Salt 8. Lithium p-Fluorophenyl Pentafluoroethyl bis-Sulfonyl Imide, ##STR24##
This imide was prepared using essentially the same procedure as described for making lithium styrenyl trifluoromethyl bis-sulfonyl imide (Salt 1), except that 4-fluorobenzene sulfonyl chloride was substituted for the styrenyl sulfonyl chloride and pentafluoroethylsulfonamide was substituted for trifluoromethylsulfonamide. NMR: 1 H (CD3 CN, 400 MHz) 7.89 (2H, m), 7.20 (2H, m); 19 F (CD3 CN, 376 MHz) -78.23 (3F, s), -109.1 (1F, m).
Salt 9. Lithium (Trifluoromethylsulfonyl)(Acrylyl) bis-Imide, CH2 ═CH--C(O)NLi(SO2 CF3)
74.5 g of trifluoromethylsulfonamide was dissolved in 1000 mL of acetonitrile. The solution was cooled in an ice bath (0° C.) under nitrogen, and 54 g of acryloyl chloride was added dropwise while stirring. 202 g of triethylamine was then added to the mixture in a similar fashion, and the reaction was stirred at 0° C. under nitrogen for 2 hours. The resulting brown solution was filtered, solvent was removed from the filtrate using a rotary evaporator, and additional drying was accomplished using a vacuum line. The dry material was dissolved at 30% (wt) in deionized water, and the resulting solution was acidified with concentrated HCl to a pH of 1. The imide acid produced was extracted with diethyl ether and was dried under vacuum at ambient temperature. Lithium ion exchange was carried out by dissolving the acid in THF to make a 5% (wt) solution, and the solution was stirred over lithium carbonate (4 eq) until the pH of 7 was reached (after 48 hours). The desired product was isolated by filtration to remove impurities, followed by drying ofthe filtrate. NMR: 1 H (CD3 CN, 400 MHz)δ: 6.15 (m, 2H), 5.58 (dd, j=8.2, 4.4, 1H) ppm; 19 F (CD3 CN, 376 MHz)δ -78.6 (s) ppm.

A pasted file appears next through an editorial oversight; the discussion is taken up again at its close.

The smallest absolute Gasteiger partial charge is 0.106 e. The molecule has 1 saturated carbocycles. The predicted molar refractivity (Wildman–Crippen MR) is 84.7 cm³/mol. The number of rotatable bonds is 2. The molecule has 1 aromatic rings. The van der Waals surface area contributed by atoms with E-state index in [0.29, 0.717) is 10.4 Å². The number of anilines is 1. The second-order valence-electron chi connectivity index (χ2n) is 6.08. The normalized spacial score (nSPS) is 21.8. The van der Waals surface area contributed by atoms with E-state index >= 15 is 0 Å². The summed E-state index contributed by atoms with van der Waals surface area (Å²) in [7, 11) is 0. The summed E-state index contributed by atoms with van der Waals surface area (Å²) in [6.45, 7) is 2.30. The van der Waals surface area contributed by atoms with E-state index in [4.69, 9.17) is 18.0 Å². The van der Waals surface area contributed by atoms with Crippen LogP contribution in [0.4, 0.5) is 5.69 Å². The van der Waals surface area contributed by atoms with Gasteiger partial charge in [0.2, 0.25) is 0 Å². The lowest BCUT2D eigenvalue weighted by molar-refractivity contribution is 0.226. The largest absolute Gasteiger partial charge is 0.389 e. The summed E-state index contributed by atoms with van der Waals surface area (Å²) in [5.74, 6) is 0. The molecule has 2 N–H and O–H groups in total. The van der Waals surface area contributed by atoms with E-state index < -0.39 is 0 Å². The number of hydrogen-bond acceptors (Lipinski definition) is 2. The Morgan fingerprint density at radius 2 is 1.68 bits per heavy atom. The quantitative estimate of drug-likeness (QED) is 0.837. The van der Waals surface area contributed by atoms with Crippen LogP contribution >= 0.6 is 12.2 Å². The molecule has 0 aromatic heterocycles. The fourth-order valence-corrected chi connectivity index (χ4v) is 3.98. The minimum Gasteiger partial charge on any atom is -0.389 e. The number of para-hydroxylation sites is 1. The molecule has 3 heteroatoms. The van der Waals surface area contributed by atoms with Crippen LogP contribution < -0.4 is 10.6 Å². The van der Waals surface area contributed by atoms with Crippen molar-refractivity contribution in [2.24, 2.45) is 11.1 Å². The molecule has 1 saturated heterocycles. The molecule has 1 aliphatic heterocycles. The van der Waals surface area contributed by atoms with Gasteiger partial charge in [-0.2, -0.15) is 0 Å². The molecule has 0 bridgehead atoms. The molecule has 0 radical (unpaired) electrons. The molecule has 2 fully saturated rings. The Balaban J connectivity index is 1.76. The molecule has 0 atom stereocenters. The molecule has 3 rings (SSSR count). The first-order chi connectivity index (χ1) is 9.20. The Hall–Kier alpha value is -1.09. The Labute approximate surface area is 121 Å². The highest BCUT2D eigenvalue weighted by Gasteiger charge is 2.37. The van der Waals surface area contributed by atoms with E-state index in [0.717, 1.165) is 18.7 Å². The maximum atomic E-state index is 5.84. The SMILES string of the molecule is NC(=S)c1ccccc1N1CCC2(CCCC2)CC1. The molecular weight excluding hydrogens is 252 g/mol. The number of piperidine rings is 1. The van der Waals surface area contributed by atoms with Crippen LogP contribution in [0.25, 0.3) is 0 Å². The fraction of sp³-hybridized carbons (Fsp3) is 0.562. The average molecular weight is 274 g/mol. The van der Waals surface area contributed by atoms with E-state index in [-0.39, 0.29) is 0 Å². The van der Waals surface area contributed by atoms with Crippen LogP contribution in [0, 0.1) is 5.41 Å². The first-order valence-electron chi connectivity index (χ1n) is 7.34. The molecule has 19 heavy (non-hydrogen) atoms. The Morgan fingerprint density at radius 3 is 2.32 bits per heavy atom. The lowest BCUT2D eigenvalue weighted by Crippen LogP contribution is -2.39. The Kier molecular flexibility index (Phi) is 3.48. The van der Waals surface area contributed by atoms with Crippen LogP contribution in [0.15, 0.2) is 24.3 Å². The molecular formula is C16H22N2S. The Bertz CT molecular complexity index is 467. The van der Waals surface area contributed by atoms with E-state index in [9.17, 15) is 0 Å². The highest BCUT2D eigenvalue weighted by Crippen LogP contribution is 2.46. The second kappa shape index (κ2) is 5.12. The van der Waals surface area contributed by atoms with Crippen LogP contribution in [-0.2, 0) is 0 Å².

Salt 10. Lithium (Trifluoromethylsulfonyl)(Acrylyl) bis-Imide Polymer
4.00 g of lithium (trifluoromethylsulfonyl)acrylyl imide (Salt 9) and a small amount of CH3 CH2 OCH2 CH2 SCH2 CH2 OCH2 CH2 SH chain transfer agent were dissolved in 20 g of tetrahydrofuran (THF). The solution was degassed with N2 and 35 mg of AIBN (2,2'-azobisisobutyronitrile) was added. The solution was heated to 60° C. for 19 hours to complete the polymerization. The glass transition temperature, Tg, of the dried glassy polymer was ca. 220° C. (DSC).